Shake off the dust
The importance of the brand in e-commerce
I’m no guru, and I usually spend more time reading interesting articles than trying to write them, but I can say I was just 12 years old when I made my first purchase from Teletienda, the Antena3 shopping channel. The “Static Duster” cost me 3,450 pesetas (the old Spanish coins), and even now, I still don’t fully understand why I was so struck by it.
However, I so loved the experience that I quickly followed up this purchase, buying a music compilation: “90 from the 90s”, with hits like “Informer”, “All that she wants”, “What is love?” … and 87 more that I won’t list here. A string of other orders followed, and my parcels took “only” about a month and a half to be delivered. Teletienda was my first contact with an e-commerce channel. Well, perhaps I should call it “t-commerce”.
From story to experience
When I ordered the duster, I was too young to know what marketing was. I don’t know if I was shopping brand or product, and I’m certain that no one had explained “user experience” to me. What I do know is that Teletienda or, rather, the brands that were sold there, offered me something I couldn’t find in a physical store: a story. And I bought the lot. The story, that is, not Teletienda!
As human beings, we are programmed to listen, analyze and understand stories as they gradually unfold. And what stories Teletienda told! Plenty of happy people enjoying miracle products. A seamless story; nothing could fail. Irrationally, these stories captivate us, draw us in, and we try to live them. It is at this point when a story ceases to be such, and becomes an experience. When consumers want to give up their passive role and assume an active role in the brand-person relationship, that’s when the real challenge begins for advertisers. And this is especially the case when we talk about e-commerce.
The brand and its e-volution
Nowadays the “experience” is the protagonist in any meeting or presentation. Everyone strives to offer the perfect experience to their consumers. But what role does the brand play?
If we pay attention to the data, brand is also the key to success in e-commerce, in any of its formats. It does not matter whether it is your own shop, drop-shipping or a marketplace: the brand reflects notoriety. The more famous the brand, the less investment is necessary in search engine marketing.
But brands no longer have to be simply one brand and have a single identity. The behavior of the brand in the e-commerce environment, as well as the experiences it generates, must change and evolve, at the same pace as consumers themselves evolve. And that is not simple.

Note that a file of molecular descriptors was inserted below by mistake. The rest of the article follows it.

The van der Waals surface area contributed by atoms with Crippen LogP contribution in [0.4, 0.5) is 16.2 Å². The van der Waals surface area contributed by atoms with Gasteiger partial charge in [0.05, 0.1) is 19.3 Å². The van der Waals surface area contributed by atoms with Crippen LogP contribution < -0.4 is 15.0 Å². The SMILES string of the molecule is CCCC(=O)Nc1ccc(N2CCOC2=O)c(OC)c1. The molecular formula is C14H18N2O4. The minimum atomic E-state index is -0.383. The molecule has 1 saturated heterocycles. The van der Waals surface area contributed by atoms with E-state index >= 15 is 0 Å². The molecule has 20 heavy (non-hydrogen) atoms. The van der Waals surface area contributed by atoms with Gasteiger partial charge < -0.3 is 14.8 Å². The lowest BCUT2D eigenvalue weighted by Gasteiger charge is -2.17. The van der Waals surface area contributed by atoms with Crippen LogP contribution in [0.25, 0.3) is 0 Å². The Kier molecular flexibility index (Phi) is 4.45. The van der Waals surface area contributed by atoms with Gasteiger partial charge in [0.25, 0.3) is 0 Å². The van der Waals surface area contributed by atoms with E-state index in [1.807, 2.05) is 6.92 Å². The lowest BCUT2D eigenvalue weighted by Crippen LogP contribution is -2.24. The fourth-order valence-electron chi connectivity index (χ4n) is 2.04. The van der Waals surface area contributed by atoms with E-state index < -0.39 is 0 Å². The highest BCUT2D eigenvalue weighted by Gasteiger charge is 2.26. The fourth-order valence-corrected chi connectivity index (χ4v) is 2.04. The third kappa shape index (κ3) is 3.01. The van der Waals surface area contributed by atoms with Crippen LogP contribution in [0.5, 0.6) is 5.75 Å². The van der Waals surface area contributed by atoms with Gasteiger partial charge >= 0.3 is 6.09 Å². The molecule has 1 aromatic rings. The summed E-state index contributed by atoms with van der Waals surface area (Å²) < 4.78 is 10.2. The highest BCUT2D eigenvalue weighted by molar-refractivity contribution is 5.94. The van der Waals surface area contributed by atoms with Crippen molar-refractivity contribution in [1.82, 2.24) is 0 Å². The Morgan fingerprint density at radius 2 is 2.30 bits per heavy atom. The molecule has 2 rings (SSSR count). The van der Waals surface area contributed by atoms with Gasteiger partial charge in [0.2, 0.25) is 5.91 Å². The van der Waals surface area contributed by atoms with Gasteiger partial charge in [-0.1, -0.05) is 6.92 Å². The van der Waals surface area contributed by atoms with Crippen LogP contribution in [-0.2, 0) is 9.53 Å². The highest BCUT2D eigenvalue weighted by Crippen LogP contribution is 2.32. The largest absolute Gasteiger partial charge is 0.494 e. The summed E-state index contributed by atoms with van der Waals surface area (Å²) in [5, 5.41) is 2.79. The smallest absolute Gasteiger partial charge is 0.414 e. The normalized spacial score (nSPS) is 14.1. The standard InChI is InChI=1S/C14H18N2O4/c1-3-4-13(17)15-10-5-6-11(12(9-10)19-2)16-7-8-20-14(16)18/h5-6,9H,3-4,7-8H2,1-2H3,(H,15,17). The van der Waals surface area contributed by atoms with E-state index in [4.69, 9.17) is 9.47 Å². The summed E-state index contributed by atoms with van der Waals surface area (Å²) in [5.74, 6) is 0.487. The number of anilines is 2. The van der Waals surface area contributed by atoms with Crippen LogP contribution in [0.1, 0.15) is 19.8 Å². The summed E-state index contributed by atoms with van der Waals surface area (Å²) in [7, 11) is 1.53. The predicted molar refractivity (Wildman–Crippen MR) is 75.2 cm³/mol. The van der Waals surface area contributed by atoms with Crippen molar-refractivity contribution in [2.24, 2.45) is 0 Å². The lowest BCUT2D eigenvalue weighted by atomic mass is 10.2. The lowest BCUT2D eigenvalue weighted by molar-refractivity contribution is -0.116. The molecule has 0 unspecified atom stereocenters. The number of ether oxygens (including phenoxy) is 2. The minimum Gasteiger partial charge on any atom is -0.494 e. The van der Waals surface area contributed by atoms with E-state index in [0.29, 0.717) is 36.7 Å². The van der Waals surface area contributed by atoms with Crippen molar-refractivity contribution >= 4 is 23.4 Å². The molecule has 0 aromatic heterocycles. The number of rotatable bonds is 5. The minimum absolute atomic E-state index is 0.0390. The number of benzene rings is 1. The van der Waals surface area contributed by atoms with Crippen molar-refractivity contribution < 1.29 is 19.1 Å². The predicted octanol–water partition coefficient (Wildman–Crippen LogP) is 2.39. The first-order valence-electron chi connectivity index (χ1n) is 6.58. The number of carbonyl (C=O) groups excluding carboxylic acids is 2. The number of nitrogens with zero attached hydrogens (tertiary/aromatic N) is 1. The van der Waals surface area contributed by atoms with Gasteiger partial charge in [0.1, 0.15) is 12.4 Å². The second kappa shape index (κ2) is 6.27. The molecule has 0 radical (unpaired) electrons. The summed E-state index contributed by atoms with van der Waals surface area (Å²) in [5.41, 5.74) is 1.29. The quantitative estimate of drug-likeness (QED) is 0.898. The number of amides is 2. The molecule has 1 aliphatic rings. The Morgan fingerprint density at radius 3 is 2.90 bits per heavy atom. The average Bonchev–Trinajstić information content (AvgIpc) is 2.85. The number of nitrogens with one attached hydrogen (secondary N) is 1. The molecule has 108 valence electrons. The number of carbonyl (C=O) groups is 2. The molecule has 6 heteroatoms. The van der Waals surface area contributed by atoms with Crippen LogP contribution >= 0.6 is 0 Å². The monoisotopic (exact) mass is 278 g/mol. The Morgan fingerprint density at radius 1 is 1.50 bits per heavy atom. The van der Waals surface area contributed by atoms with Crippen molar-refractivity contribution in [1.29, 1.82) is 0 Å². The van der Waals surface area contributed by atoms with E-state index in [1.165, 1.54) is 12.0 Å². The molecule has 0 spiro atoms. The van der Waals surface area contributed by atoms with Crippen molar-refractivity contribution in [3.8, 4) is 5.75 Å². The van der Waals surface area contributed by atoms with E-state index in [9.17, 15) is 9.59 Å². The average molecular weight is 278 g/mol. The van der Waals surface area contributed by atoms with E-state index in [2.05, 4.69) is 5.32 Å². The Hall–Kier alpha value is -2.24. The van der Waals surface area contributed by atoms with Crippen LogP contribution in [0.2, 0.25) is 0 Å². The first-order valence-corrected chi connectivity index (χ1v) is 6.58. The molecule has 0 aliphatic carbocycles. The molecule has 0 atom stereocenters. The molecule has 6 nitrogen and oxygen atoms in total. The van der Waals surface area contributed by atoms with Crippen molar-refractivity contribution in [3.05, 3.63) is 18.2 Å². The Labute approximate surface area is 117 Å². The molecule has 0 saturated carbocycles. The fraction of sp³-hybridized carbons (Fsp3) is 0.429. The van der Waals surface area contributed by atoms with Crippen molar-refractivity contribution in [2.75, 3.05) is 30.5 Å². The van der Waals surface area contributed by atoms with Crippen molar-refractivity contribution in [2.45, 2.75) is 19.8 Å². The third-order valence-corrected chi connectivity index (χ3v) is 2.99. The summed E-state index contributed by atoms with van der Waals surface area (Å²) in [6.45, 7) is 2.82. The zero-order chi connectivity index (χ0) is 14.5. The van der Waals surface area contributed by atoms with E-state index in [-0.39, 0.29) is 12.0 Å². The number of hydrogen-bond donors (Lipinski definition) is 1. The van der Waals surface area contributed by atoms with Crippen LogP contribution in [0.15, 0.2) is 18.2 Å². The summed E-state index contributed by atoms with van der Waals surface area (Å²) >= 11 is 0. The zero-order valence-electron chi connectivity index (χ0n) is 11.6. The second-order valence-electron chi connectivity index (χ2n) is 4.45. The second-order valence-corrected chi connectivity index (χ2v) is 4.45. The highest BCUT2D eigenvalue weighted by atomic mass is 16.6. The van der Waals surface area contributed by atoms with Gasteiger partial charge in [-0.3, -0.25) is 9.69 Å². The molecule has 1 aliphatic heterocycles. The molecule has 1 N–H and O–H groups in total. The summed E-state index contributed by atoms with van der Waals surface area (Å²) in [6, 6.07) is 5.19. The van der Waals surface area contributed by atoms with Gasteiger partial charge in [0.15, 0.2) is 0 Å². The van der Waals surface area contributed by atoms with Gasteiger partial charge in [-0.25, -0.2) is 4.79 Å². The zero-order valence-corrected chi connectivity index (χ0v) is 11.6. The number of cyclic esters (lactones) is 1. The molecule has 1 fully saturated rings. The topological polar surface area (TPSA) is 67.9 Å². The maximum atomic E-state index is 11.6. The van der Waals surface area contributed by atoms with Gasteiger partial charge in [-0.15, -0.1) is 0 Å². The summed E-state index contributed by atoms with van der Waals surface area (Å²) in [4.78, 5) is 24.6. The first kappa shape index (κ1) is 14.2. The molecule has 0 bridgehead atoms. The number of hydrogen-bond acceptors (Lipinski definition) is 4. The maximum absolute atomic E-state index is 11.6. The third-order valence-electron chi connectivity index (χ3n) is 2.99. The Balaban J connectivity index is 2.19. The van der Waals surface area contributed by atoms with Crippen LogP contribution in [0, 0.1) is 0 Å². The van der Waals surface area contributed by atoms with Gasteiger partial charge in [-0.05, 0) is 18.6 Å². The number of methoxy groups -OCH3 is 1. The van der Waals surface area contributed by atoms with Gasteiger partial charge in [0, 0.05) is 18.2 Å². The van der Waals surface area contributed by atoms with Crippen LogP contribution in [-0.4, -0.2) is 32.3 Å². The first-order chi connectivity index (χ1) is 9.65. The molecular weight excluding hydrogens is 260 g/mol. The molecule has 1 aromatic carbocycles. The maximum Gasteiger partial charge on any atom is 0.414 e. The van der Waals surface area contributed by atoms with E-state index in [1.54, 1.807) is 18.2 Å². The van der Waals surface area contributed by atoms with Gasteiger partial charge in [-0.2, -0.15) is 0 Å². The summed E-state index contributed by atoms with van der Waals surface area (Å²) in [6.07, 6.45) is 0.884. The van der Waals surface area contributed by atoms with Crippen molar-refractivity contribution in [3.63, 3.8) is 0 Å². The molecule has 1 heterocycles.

The channels and possibilities have multiplied and sophisticated with e-commerce, and brands that have proven to be able to generate emotions in people, and to win a place in their lives, should take advantage of the opportunity, technology and a new language that e-commerce offers. Brands must avoid making the mistake of simply replicating their real-world retail model in the virtual environment.
And the most important step may seem obvious: they must offer a truly different experience, but one that chimes with the history of the brand, so that the consumer wants to live their story ... no matter what the barriers are.
There is much distrust around e-commerce, so please, brands, tell the truth. We are too used to hearing things like: "An experience as real as life itself, but from your sofa". Sorry, but no. The consumer has already assumed that, if they want to see and touch a product, they must go to another channel because the sensation will never be the same online. And I do not speak of “better” or “worse”; it will simply be a different story and experience.
For this reason, a large part of the success or otherwise of brands lies in how quickly they accept the existence of barriers in certain channels, and focus on finding and taking advantage of the opportunities offered by other channels and options. Successful brands find new stories and new experiences that define their personality in the virtual environment. Only in this way will brands live beyond the current generation of consumers, and today's consumers will not only survive all their contact with brands, but thrive as a result of it.
As Charles Darwin said, "It is not the strongest of the species that survives, nor is it the most intelligent that survives. It is the one that is most adaptable to change."
If you’re in any doubt, remember the brands I bought from Teletienda. I was interested in their stories, and again and again I was convinced to repeat the experience. I took the cordless phone, which hopefully had battery, called the number that appeared in the ad (fast, very fast, to catch the special offer available only to the first 10 callers), then waited 84 days, five hours and 21 minutes for the postman to knock on the door ... and opened the box to find my “Butterfly Pillow”.
One fine day, I stopped buying from Teletienda. I'm sorry, but they forgot to dust themselves off and move with the times. Long live the “Static Duster”!
Executive Creative Director